Causes of Foot Pain-Bruised and Thick Toe Nails
How Do You Get A Bruised Toe Nail
One of the many reasons people seek a chiropodist or podiatrist for foot pain, include bruised toenails. Bruised toenails can happen from repetitive trauma to the nails. This injury is commonly found in runners or hikers. This toenail injury can also happen to those who wear tight fitting shoes like high heels, to those who kick a ball like soccer or football or even rock climbers.
This type of injury is a repetitive foot injury where the toenails hit the end of the shoe over and over. This causes a subungual hematoma, which is a blood blister under the nail. The nail also responds to trauma by thickening. When the nail thickens, that can become a perpetual issue. A thick nail can dig into the sides of the skin around your nail, pinching and causing pain. If the nail continues to become injured, skin can become hard around the nail. That can stunt the growth and also contribute to the thickening of the nail.
What to Do About A Bruised Toenail
Not only can footwear cause issues with toenails, but if socks that are too tight, that can also lead to microtrauma of the nails. That is why I suggest slightly tugging the end of the sock, to make sure the sock does not pull back on the toes and toenails when you put your shoe on and while running. Some sport medicine textbooks advise a met pad to help prevent the toes from hyperextending.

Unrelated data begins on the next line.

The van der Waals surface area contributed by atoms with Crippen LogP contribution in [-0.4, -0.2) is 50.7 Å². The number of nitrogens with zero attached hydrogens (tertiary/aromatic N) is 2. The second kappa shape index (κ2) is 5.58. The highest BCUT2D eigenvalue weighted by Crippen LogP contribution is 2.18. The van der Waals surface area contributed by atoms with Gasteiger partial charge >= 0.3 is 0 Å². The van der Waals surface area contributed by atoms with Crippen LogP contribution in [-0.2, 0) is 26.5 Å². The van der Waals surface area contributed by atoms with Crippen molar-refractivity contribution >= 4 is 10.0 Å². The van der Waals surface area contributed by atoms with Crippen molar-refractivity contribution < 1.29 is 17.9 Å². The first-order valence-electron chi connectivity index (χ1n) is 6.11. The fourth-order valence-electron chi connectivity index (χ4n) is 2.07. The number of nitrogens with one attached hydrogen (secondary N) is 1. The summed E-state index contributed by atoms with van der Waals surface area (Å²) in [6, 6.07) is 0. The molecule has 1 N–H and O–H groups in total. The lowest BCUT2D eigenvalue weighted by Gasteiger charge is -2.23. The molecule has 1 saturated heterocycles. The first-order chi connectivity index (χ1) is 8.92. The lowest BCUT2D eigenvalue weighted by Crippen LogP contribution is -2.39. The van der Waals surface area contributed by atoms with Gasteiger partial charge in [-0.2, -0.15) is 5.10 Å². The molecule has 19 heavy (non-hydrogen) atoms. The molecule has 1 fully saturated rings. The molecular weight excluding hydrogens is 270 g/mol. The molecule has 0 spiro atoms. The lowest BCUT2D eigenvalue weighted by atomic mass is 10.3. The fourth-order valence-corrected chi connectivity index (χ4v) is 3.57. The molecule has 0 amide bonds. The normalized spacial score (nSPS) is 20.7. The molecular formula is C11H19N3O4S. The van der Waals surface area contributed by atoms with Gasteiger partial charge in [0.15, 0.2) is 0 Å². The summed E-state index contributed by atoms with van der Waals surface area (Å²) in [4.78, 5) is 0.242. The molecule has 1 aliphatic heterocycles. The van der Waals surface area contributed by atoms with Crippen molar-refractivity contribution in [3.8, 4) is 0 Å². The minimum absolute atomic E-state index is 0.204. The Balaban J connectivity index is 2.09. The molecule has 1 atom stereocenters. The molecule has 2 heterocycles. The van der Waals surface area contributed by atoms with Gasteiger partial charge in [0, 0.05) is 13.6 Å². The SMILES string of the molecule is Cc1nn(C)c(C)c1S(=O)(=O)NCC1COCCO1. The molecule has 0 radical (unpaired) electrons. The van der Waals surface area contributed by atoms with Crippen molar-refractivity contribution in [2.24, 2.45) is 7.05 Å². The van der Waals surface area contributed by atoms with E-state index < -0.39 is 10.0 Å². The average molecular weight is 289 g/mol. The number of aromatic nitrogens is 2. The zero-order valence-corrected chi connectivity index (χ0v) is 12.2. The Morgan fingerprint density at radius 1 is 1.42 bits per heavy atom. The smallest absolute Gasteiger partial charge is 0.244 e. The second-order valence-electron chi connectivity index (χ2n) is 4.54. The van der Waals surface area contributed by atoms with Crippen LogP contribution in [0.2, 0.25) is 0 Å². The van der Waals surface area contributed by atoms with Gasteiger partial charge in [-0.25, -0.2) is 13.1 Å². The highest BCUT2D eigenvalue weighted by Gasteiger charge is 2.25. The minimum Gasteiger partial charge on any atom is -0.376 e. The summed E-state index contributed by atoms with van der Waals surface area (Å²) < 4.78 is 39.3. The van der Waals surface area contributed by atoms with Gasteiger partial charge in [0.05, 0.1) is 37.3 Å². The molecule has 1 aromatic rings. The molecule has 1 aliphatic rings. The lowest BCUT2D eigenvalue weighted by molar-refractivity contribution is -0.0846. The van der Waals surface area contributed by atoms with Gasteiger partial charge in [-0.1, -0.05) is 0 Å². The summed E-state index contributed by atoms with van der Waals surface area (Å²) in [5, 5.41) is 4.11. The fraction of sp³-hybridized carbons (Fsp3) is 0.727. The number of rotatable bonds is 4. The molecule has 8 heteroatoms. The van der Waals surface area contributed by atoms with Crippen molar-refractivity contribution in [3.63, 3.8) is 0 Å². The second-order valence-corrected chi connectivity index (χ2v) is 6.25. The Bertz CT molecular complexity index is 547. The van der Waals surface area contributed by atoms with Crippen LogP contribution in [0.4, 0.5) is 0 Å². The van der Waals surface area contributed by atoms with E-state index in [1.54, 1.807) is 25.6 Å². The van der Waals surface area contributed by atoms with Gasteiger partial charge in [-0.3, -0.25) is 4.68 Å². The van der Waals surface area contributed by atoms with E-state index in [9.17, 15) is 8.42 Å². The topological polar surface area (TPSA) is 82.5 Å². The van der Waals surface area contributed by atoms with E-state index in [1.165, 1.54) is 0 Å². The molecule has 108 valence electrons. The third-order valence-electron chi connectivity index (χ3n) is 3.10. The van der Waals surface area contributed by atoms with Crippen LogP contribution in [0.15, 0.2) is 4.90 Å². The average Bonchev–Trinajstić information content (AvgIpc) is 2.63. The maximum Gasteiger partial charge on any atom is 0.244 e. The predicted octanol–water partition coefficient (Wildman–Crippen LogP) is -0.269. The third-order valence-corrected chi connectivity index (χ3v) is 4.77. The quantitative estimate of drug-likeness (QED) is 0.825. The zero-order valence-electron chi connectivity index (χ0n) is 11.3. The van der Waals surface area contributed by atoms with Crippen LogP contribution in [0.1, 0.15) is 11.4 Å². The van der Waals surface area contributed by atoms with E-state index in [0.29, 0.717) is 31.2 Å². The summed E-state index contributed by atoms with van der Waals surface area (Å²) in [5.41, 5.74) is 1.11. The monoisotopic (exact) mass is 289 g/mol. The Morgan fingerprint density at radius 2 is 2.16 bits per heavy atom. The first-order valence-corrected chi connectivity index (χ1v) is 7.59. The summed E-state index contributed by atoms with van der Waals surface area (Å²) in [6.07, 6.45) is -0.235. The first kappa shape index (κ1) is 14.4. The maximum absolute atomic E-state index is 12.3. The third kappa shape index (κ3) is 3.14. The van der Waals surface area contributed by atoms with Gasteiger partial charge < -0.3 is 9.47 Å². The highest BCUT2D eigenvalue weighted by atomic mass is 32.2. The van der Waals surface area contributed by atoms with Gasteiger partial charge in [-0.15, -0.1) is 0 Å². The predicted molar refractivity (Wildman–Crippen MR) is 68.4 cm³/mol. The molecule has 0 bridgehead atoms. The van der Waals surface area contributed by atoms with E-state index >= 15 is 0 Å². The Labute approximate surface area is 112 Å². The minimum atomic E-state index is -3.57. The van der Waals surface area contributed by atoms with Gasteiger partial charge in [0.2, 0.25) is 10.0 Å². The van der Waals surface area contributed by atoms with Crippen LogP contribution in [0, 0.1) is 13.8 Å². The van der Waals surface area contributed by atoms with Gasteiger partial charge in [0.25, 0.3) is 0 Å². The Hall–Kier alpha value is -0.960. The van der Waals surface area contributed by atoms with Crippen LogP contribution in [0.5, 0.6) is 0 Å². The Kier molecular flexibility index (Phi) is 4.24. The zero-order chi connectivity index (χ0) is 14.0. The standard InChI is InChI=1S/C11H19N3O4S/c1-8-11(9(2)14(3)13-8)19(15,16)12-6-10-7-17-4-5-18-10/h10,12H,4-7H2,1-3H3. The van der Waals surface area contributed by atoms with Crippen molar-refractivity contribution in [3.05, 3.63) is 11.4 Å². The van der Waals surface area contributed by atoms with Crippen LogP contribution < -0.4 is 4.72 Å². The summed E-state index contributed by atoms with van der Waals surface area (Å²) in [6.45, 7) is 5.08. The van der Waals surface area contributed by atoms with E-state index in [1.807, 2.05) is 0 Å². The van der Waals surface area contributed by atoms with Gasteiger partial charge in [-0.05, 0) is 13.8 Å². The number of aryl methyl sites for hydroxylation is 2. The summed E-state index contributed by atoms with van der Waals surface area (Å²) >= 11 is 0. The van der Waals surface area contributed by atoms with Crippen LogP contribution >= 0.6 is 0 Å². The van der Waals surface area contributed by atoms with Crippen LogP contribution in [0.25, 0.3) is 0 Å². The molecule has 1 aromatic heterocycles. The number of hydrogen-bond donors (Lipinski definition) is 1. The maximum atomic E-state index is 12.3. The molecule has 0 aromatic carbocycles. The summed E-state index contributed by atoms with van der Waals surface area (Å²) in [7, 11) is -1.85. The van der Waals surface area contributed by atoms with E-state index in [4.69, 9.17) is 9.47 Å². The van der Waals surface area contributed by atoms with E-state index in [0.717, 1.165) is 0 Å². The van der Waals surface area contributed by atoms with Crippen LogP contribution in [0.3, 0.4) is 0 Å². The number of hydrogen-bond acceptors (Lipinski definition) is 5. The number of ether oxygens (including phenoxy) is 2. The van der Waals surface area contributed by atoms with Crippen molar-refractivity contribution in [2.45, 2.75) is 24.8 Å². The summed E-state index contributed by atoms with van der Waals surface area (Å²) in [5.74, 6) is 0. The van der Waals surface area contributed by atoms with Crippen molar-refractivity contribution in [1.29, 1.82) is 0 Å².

Buying footwear that properly fits, is also very important. Toe caps can help blunt the pain, but sometimes I find it takes up more room and can add more pressure onto the nail.
In very painful conditions, you may need to have the nail gently drilled from a foot specialist to alleviate the pressure from the blood under the nail. In cases where the toe nail injury has been there for a while, the blood will be dried and drilling is not needed. Thinning the nail out will help in this situation.
What really helps to prevent this issue, is to keep the nails neat and tidy! Another important factor is wearing footwear that has enough room in the toe box. That means keeping them trimmed and filed. If you have troubles cutting the nails, seeing a podiatrist or chiropodist will help you. Filing the nails as thin and best as best as you can will help. If you cannot cut the nails. Not only is the thickness the issue, but getting the corners and nail sulus neat and tidy is also important!
Keeping regular appointments to keep the nails growing properly will help reduce pain and prevent thickening of the nails. From personal experience, as a runner, the regular upkeep of nails was the only thing that helped me!